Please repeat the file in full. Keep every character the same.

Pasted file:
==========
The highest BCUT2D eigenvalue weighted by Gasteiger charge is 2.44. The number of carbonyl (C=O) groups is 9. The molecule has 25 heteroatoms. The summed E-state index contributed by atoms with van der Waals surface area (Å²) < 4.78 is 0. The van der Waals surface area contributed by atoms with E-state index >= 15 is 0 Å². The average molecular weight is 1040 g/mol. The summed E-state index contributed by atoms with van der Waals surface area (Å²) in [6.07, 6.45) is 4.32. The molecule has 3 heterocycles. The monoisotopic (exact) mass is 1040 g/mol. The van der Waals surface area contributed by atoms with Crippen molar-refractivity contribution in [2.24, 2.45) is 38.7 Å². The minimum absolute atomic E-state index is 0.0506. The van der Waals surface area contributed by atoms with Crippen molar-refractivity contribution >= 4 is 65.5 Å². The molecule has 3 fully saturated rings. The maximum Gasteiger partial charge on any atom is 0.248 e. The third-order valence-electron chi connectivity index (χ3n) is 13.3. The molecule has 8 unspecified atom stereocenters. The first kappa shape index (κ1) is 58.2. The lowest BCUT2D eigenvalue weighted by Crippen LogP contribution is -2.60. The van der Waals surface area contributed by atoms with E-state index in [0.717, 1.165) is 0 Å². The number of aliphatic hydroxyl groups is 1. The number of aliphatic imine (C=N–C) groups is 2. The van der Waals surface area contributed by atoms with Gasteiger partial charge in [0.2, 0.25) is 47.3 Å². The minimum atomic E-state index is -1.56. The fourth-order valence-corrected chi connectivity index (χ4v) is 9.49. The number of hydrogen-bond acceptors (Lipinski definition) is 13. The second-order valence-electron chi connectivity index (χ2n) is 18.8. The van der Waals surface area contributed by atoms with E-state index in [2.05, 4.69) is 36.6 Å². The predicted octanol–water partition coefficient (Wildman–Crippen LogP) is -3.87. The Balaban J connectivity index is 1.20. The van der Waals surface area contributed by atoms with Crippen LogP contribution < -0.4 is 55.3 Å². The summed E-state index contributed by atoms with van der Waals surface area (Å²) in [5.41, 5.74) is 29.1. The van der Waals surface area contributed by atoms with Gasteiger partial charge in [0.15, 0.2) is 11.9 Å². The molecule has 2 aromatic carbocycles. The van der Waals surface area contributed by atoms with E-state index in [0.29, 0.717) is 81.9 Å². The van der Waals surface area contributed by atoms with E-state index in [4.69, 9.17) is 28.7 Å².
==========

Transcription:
The highest BCUT2D eigenvalue weighted by Gasteiger charge is 2.44. The number of carbonyl (C=O) groups is 9. The molecule has 25 heteroatoms. The summed E-state index contributed by atoms with van der Waals surface area (Å²) < 4.78 is 0. The van der Waals surface area contributed by atoms with E-state index >= 15 is 0 Å². The average molecular weight is 1040 g/mol. The summed E-state index contributed by atoms with van der Waals surface area (Å²) in [6.07, 6.45) is 4.32. The molecule has 3 heterocycles. The monoisotopic (exact) mass is 1040 g/mol. The van der Waals surface area contributed by atoms with Crippen molar-refractivity contribution in [2.24, 2.45) is 38.7 Å². The minimum absolute atomic E-state index is 0.0506. The van der Waals surface area contributed by atoms with Crippen molar-refractivity contribution >= 4 is 65.5 Å². The molecule has 3 fully saturated rings. The maximum Gasteiger partial charge on any atom is 0.248 e. The third-order valence-electron chi connectivity index (χ3n) is 13.3. The molecule has 8 unspecified atom stereocenters. The first kappa shape index (κ1) is 58.2. The lowest BCUT2D eigenvalue weighted by Crippen LogP contribution is -2.60. The van der Waals surface area contributed by atoms with E-state index in [0.717, 1.165) is 0 Å². The number of aliphatic hydroxyl groups is 1. The number of aliphatic imine (C=N–C) groups is 2. The van der Waals surface area contributed by atoms with Gasteiger partial charge in [0.2, 0.25) is 47.3 Å². The minimum atomic E-state index is -1.56. The fourth-order valence-corrected chi connectivity index (χ4v) is 9.49. The number of hydrogen-bond acceptors (Lipinski definition) is 13. The second-order valence-electron chi connectivity index (χ2n) is 18.8. The van der Waals surface area contributed by atoms with E-state index in [2.05, 4.69) is 36.6 Å². The predicted octanol–water partition coefficient (Wildman–Crippen LogP) is -3.87. The Balaban J connectivity index is 1.20. The van der Waals surface area contributed by atoms with Crippen LogP contribution < -0.4 is 55.3 Å². The summed E-state index contributed by atoms with van der Waals surface area (Å²) in [5.41, 5.74) is 29.1. The van der Waals surface area contributed by atoms with Gasteiger partial charge in [0.15, 0.2) is 11.9 Å². The molecule has 2 aromatic carbocycles. The van der Waals surface area contributed by atoms with E-state index in [0.29, 0.717) is 81.9 Å². The van der Waals surface area contributed by atoms with E-state index in [4.69, 9.17) is 28.7 Å².